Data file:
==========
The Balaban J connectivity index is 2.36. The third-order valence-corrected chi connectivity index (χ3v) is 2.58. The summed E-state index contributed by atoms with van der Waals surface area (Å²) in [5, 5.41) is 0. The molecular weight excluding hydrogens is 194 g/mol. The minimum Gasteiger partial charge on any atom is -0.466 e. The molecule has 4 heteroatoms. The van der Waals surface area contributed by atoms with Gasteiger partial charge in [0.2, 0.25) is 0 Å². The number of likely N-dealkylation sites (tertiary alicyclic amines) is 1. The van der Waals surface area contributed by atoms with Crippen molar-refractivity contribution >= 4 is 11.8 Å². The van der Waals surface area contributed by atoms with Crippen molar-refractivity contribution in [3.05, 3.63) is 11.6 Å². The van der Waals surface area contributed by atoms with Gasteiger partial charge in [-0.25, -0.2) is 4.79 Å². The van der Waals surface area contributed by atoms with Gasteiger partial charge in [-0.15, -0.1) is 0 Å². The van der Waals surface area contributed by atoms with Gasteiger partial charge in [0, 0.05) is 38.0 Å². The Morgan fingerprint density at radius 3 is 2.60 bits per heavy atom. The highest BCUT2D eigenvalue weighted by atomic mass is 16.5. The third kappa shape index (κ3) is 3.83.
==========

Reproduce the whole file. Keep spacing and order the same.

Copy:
The Balaban J connectivity index is 2.36. The third-order valence-corrected chi connectivity index (χ3v) is 2.58. The summed E-state index contributed by atoms with van der Waals surface area (Å²) in [5, 5.41) is 0. The molecular weight excluding hydrogens is 194 g/mol. The minimum Gasteiger partial charge on any atom is -0.466 e. The molecule has 4 heteroatoms. The van der Waals surface area contributed by atoms with Gasteiger partial charge in [0.2, 0.25) is 0 Å². The number of likely N-dealkylation sites (tertiary alicyclic amines) is 1. The van der Waals surface area contributed by atoms with Crippen molar-refractivity contribution >= 4 is 11.8 Å². The van der Waals surface area contributed by atoms with Crippen molar-refractivity contribution in [3.05, 3.63) is 11.6 Å². The van der Waals surface area contributed by atoms with Gasteiger partial charge in [-0.25, -0.2) is 4.79 Å². The van der Waals surface area contributed by atoms with Gasteiger partial charge in [-0.15, -0.1) is 0 Å². The van der Waals surface area contributed by atoms with Gasteiger partial charge in [0, 0.05) is 38.0 Å². The Morgan fingerprint density at radius 3 is 2.60 bits per heavy atom. The highest BCUT2D eigenvalue weighted by atomic mass is 16.5. The third kappa shape index (κ3) is 3.83.